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Sweeney Todd: The Demon Barber of Fleet Street—In Concert

The Demon! Barber! of Fleet! Street!

Murder, cannibalism, complicity, maybe even fraud and trespass—there are crimes galore in Sweeney Todd: The Demon Barber of Fleet Street. The urban legend of the murderous barber came to life in Ember Island Players’ semi-staged production of Stephen Sondheim’s Sweeney Todd

Some of the scariest parts of the infamous tale feature a morally questionable judge and a highly discretionary police force. Unscrupulous and arbitrary legal systems are utterly horrifying to me. 

The show had a two-night run in the cozy yet dramatic space that is the Victoria College Chapel, a stone’s throw away from the Faculty of Law. It ran February 27–28 and raised over $2000 for U of T’s Iranian Student Memorial Scholarship Fund. (The fund is matched 3:1 by the university and honours the memory of those who died in January on Ukraine International Airlines Flight 752, including eight U of T students.) 

Directed by Shannon Dunbar, the production was a faithful telling of the tale of Sweeney Todd’s bloody quest for vengeance. 

A very determined Sweeney Todd (Nam Nguyen) schemed along with the lovely Mrs. Lovett (Jocelyn Kraynyk), looking for a way to seek revenge on the corrupt Judge Turpin (Winston Sullivan), all while making crowd-pleasing meat pies, rotating through a number of special fillings—“lawyer’s rather nice!” Kraynyk’s vocals were enrapturing. 

In the meantime, Judge Turpin schemed with The Beadle (Michael Manning) to marry his ward Johanna (Gabby Liao-McPherson), and to keep away Anthony Hope (Michael Henley), who also had his heart set on Johanna. Liao-McPherson’s trilling voice hit all the high notes as she seemed to float above the story’s bitterness and grief. 

Rival barber Adolfo Pirelli (Daniel Goldman) brought comic relief with his cringy ostentatiousness, contrasting Todd’s cynicism. The hardened Todd was quite a departure from Nguyen’s usual campy, ad-libbing characters. It was refreshing to see Nguyen’s acting range in his masterful representation of Todd.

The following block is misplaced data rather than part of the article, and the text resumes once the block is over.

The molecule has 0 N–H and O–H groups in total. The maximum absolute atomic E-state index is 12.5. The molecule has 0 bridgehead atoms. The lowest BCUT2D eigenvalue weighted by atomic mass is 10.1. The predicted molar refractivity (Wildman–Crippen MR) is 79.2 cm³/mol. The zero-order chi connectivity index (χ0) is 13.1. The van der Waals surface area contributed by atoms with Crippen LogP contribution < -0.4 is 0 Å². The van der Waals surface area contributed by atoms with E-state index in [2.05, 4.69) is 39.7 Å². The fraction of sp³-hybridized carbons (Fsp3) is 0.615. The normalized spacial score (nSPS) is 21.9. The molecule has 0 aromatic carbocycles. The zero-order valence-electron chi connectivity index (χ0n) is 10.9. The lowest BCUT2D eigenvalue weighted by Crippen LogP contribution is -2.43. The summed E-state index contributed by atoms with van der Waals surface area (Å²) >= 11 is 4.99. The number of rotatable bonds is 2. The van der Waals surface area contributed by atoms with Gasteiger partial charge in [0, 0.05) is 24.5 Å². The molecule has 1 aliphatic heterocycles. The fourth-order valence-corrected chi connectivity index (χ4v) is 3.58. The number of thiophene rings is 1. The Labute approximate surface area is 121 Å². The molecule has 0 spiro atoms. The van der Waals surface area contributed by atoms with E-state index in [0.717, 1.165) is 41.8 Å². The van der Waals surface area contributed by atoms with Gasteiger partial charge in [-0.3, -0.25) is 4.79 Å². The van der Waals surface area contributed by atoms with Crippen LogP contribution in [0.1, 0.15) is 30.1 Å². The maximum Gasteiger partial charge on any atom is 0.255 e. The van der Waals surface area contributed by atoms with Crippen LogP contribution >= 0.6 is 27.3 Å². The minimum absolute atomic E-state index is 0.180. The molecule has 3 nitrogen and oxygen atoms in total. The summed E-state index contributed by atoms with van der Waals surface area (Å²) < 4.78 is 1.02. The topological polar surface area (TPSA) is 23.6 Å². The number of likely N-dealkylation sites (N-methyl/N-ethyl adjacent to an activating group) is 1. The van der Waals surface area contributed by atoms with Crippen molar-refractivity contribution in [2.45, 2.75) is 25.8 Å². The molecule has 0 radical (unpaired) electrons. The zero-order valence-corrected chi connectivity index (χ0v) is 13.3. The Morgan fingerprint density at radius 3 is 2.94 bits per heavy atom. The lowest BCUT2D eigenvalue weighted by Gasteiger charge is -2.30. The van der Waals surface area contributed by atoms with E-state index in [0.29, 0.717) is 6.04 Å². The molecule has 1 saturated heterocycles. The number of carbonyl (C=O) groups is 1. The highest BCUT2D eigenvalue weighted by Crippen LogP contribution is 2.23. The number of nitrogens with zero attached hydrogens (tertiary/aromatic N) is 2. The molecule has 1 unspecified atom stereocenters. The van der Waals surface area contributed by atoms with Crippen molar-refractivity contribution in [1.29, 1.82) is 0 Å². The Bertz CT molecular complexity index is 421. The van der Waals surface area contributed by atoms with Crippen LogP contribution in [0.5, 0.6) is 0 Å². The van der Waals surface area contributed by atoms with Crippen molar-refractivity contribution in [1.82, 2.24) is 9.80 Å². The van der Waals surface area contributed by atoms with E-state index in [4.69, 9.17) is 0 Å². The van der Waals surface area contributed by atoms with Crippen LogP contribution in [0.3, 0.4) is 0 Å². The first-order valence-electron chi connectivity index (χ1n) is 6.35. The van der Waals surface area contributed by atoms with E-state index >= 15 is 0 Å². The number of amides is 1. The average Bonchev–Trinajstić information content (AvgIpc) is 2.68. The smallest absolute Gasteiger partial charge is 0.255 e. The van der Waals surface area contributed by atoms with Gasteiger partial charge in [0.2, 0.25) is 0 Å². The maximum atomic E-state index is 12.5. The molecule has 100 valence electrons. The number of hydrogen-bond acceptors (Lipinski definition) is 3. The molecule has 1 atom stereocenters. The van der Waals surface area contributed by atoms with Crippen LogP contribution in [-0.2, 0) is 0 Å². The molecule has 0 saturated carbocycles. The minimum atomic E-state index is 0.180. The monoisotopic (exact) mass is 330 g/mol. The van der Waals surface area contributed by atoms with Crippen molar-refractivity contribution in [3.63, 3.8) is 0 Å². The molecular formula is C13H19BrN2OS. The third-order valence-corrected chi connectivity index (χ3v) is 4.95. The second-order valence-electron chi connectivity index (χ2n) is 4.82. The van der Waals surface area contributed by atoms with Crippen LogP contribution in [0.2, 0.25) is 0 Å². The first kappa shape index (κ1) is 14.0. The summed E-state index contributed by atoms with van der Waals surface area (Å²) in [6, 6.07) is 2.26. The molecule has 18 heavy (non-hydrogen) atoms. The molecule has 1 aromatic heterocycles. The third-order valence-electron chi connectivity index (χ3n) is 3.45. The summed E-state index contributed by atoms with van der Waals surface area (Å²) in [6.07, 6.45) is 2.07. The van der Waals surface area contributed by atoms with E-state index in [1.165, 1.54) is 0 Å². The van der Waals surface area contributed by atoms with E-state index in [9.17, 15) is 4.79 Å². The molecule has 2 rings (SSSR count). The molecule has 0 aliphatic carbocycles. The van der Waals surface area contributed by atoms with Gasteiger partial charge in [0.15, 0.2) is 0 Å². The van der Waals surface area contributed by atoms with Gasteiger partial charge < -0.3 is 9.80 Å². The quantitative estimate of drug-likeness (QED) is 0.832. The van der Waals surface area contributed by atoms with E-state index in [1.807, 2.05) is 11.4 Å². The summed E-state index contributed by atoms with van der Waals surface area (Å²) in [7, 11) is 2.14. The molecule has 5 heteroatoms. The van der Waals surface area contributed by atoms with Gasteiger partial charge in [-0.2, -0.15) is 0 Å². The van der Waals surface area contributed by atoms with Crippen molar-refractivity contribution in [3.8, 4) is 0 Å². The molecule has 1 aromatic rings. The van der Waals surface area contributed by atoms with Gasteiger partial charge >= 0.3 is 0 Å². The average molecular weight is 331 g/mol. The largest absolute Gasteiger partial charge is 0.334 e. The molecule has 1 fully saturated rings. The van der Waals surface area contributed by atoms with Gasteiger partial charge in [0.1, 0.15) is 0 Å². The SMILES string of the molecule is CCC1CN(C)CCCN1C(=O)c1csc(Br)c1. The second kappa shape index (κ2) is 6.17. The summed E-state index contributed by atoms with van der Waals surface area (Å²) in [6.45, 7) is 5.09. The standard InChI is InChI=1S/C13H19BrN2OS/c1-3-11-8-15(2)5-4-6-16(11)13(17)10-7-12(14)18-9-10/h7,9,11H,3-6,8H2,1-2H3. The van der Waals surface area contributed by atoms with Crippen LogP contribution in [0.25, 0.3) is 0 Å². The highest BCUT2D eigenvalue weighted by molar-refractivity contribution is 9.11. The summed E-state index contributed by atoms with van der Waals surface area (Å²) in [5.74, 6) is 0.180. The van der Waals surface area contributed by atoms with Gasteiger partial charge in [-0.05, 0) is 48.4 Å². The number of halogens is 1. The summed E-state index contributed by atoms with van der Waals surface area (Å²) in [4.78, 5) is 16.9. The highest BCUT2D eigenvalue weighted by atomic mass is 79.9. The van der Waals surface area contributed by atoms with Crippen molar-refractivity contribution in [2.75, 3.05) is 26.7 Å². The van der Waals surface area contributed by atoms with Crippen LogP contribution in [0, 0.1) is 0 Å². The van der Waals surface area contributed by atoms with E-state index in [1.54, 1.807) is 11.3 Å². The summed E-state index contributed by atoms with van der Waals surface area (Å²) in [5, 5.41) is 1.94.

The rest of the cast rounded out a dynamic group of characters, and the spooky ensemble was employed to great effect. They shook the floors of the chapel when they stomped down the aisles, and they induced goosebumps when they spun up the aisles. 

All of this took place before a pared-down, minimal set. There was no set, really. The 19-person orchestra sat centre stage, providing the backdrop to the main action. 

There was lots of innovative staging involved. The lighting was low-tech—there were no spotlights or floodlights, no fine-tuning, just basic on-and-off switches. The bare furnishings were no impediment to presenting the story. Rather, it enhanced the impact of the swells of music and soaring voices, showcasing the lyrical artistry. 

At times, the orchestra overpowered the voices, and some parts were hard to follow, but I didn’t mind. My imagination ran wild, filling in the visual scenery in my mind’s eye. 

At a time when arts budgets are being slashed, this was an ambitious show to put on, especially since Sweeney is often expensive to stage. Dunbar, along with friends Kevin Yue (producer) and Kevin Vuong (music director), wanted to give their community a chance to stage the brilliant music and epic story of Sweeney, and to bring the show to a community which might not otherwise have the chance to see it performed live. With a solid artistic team, a 19-person orchestra, a 10-person cast, and 13-person ensemble, this was a big undertaking. This production comprised students and recent alumni from U of T and Ryerson University. 

Sweeney was the fifth show staged by the Ember Island Players Theatre. They are a student club based at U of T’s Victoria College, originally named Hotake Theatre (a play on the words “hot take”). 

The group was founded when students noticed a lack of representation in theatre productions on campus and plays in general. As a result, a group of friends banded together to start a drama society with a focus on Asian and Pacific Islander narratives. They stage original works by POC playwrights, as well as works led by POC creatives. 

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